Mobile Sands

January 26, 2009

Nokia to launch MVNO in Japan with Vertu

Filed under: Uncategorized — AJ @ 10:58 pm

Nokia, so far, has not succeeded in penetrating the Japanese phone market, so it is understandable that they might want to enter the market using the MVNO model.  What surprises me is that they are creating an MVNO around Vertu – their luxury phone line better known for the diamonds used on its keyboard than for what it does, rather than creating one around Ovi – their applications platform.

Voce, the one luxury MNVO that was launched in the US, did not do great. It was launched in 2005 with a $1500 origination fee and $500/month voice plan. By the time it closed in 2008, the sign-up fee was $500 and the unlimited voice plan was $200/month.  Still they did not have enough subscribers.  Not only was the service too expensive, Voce did not support data. Yes, that means no Blackberrys.

For the MVNO model to succeed, the MVNO needs to target a market segment:

1. Where the MVNO will have a lower customer acquisition cost than its network operator partner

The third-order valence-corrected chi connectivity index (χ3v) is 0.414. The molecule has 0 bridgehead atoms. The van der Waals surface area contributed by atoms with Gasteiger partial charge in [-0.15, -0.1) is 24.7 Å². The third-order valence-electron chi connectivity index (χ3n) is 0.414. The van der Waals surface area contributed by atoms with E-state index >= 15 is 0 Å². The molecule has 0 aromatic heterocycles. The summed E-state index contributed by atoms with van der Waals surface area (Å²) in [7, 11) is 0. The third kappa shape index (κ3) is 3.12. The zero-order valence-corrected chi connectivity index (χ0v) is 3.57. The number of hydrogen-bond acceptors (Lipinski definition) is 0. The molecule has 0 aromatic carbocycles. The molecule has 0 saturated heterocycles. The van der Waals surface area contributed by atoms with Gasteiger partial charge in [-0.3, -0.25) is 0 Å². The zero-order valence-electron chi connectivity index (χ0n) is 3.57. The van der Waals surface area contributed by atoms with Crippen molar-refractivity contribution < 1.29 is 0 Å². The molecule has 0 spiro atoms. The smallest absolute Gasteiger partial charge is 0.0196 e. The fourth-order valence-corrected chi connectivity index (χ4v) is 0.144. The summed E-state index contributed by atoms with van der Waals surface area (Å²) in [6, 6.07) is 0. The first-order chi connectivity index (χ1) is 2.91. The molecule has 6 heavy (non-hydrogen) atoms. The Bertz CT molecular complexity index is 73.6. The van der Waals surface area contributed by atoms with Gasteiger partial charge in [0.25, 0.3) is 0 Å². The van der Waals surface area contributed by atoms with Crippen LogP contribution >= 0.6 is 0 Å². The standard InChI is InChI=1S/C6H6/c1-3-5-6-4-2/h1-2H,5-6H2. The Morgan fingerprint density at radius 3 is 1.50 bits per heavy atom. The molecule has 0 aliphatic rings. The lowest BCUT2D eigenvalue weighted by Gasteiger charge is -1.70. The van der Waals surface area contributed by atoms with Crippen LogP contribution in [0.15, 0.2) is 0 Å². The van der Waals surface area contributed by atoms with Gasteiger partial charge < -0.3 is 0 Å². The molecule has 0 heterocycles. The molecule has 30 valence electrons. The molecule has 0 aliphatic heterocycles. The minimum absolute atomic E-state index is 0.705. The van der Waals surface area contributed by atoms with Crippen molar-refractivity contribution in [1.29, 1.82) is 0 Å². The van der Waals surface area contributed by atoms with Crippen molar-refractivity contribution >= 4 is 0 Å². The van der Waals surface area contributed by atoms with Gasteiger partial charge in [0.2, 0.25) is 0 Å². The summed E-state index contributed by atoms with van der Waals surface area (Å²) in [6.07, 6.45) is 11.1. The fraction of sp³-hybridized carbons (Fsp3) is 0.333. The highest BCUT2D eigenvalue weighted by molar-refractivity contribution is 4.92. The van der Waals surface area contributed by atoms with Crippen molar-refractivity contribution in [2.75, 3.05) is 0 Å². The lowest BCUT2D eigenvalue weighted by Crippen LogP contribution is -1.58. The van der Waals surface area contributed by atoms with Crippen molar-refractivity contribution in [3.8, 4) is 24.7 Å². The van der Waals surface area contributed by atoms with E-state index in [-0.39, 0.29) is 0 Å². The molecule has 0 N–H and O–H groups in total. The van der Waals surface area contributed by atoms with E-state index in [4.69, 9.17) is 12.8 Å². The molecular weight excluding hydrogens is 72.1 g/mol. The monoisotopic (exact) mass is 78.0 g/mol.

2.  That the network operator really does not want to go after because of any number of financial or structural reasons

3. Is willing to pay more per-minute (or per-MB) for the service than what the network operator charges.

Virgin Mobile, Tracfone and Jitterbug are three US MVNOs that have been reasonably successful in the US market and all of them meet the criteria above.  Others like Voce, ESPN and Disney did not.

Most likely, Nokia’s market research shows that there is a large number of very rich Japanese customers who just want a bonafide luxury phone to make simple phone calls.  They would love to buy this phone in a luxury store in Ginza, and will willing to pay more per minute to do so. But I would be surprised if  NTT DoCoMo (Nokia’s network operator partner) would not want to go after this segment themselves with a diamond-studded Panasonic phone.  For now, I will give the smart guys at Nokia the benefit of doubt and wish them good luck.

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